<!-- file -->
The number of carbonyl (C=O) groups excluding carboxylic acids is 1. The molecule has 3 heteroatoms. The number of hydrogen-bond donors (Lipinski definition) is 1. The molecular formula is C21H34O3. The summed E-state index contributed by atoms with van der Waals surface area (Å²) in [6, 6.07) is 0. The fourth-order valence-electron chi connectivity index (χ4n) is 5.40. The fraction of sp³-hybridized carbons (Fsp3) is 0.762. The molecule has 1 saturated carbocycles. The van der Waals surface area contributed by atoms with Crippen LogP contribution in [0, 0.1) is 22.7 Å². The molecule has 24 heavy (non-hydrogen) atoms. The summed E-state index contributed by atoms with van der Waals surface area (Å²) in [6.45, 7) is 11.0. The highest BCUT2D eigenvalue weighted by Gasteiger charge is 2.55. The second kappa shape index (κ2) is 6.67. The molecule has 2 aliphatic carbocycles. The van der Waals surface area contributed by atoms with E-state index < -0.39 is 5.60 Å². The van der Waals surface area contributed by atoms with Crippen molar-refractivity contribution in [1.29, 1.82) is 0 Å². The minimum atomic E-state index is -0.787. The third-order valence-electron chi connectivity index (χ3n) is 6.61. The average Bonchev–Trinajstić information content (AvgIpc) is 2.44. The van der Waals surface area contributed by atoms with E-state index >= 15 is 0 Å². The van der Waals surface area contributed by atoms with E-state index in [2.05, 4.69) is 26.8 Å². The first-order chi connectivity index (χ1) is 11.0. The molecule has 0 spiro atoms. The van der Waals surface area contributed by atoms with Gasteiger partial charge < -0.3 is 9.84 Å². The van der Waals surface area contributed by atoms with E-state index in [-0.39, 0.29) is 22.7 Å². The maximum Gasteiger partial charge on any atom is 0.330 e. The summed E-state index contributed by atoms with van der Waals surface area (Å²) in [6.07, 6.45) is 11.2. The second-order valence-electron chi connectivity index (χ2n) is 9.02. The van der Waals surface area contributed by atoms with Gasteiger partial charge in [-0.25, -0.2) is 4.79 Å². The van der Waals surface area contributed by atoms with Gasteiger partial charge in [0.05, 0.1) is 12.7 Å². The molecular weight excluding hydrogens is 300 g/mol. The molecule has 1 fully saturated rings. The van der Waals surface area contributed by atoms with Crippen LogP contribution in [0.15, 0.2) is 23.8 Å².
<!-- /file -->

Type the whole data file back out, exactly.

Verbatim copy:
The number of carbonyl (C=O) groups excluding carboxylic acids is 1. The molecule has 3 heteroatoms. The number of hydrogen-bond donors (Lipinski definition) is 1. The molecular formula is C21H34O3. The summed E-state index contributed by atoms with van der Waals surface area (Å²) in [6, 6.07) is 0. The fourth-order valence-electron chi connectivity index (χ4n) is 5.40. The fraction of sp³-hybridized carbons (Fsp3) is 0.762. The molecule has 1 saturated carbocycles. The van der Waals surface area contributed by atoms with Crippen LogP contribution in [0, 0.1) is 22.7 Å². The molecule has 24 heavy (non-hydrogen) atoms. The summed E-state index contributed by atoms with van der Waals surface area (Å²) in [6.45, 7) is 11.0. The highest BCUT2D eigenvalue weighted by Gasteiger charge is 2.55. The second kappa shape index (κ2) is 6.67. The molecule has 2 aliphatic carbocycles. The van der Waals surface area contributed by atoms with E-state index < -0.39 is 5.60 Å². The van der Waals surface area contributed by atoms with Crippen molar-refractivity contribution in [1.29, 1.82) is 0 Å². The minimum atomic E-state index is -0.787. The third-order valence-electron chi connectivity index (χ3n) is 6.61. The average Bonchev–Trinajstić information content (AvgIpc) is 2.44. The van der Waals surface area contributed by atoms with E-state index >= 15 is 0 Å². The van der Waals surface area contributed by atoms with E-state index in [2.05, 4.69) is 26.8 Å². The first-order chi connectivity index (χ1) is 11.0. The molecule has 0 spiro atoms. The van der Waals surface area contributed by atoms with Gasteiger partial charge < -0.3 is 9.84 Å². The van der Waals surface area contributed by atoms with E-state index in [-0.39, 0.29) is 22.7 Å². The maximum Gasteiger partial charge on any atom is 0.330 e. The summed E-state index contributed by atoms with van der Waals surface area (Å²) in [6.07, 6.45) is 11.2. The second-order valence-electron chi connectivity index (χ2n) is 9.02. The van der Waals surface area contributed by atoms with Gasteiger partial charge in [-0.25, -0.2) is 4.79 Å². The van der Waals surface area contributed by atoms with Gasteiger partial charge in [0.05, 0.1) is 12.7 Å². The molecular weight excluding hydrogens is 300 g/mol. The molecule has 1 fully saturated rings. The van der Waals surface area contributed by atoms with Crippen LogP contribution in [0.15, 0.2) is 23.8 Å².